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The building that houses the museum, next to the church built by the Jesuits between 1719 and 1740 in honor of San Francesco Saverio, was built between 1746 and 1755 on a project by architect Alfonso Torregiani (1682-1764) as a college of the Jesuits.
From 1797 to 1977 it was used as a hospital, first military and then civil, suffering many functional changes.
The main objective of the Museum is to 'illustrate' or 'demonstrate' the history and cultural development of the city and its territory; in fact, it aims to be a point of reference for every recovery operation of the city's historical memory, it preserves and offers some important testimonies that historical events have now removed from the natural context.
These indispensable testimonies are however unique for the understanding of Rimini's art and figurative culture, which in some cases go beyond the purely local interest for their great poetic as well as historical significance, and for this reason they are universally known.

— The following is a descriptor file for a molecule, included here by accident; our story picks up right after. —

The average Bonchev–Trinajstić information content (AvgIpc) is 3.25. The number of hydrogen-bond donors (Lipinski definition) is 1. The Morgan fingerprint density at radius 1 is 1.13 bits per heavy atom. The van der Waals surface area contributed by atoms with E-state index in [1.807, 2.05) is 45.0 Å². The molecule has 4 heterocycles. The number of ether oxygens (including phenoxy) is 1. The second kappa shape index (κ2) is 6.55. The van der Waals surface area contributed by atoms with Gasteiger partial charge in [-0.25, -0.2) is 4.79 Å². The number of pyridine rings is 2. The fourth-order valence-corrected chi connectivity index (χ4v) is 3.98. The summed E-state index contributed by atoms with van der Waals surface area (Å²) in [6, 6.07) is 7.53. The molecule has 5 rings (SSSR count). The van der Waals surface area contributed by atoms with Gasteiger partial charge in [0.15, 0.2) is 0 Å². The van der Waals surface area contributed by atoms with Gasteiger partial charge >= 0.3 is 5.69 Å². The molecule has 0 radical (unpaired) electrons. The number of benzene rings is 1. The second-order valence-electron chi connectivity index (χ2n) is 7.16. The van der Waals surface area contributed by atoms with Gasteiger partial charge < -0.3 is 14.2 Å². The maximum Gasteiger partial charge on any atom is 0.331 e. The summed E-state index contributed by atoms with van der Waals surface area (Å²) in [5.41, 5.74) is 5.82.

Since 2007 the surgeon's Domus, a small Pompeii emerged from the darkness of the centuries in the historic heart of Rimini, is open to the public.
Destroyed by a fire around the middle of the third century, the Domus has revealed, among the rubble, structures, mosaics, plasters an furnishing. The excavation area is open to the public and integrates with that of the Archaeological Section of the nearby City Museum (via Tonini 1), where the display of the materials found and a faithful reconstruction of the medical taberna bring us the testimony of the professional and private life of the surgeon of Ariminum.
Price: Special price € 5,00
When: from Tuesday to Sunday 10 a.m. - 1 p.m. and 4 p.m. - 7 p.m.
Wednesday and Friday July and August opening also from 9 p.m. to 11 p.m.
closed on Mondays except holidays
Where: Rimini historic center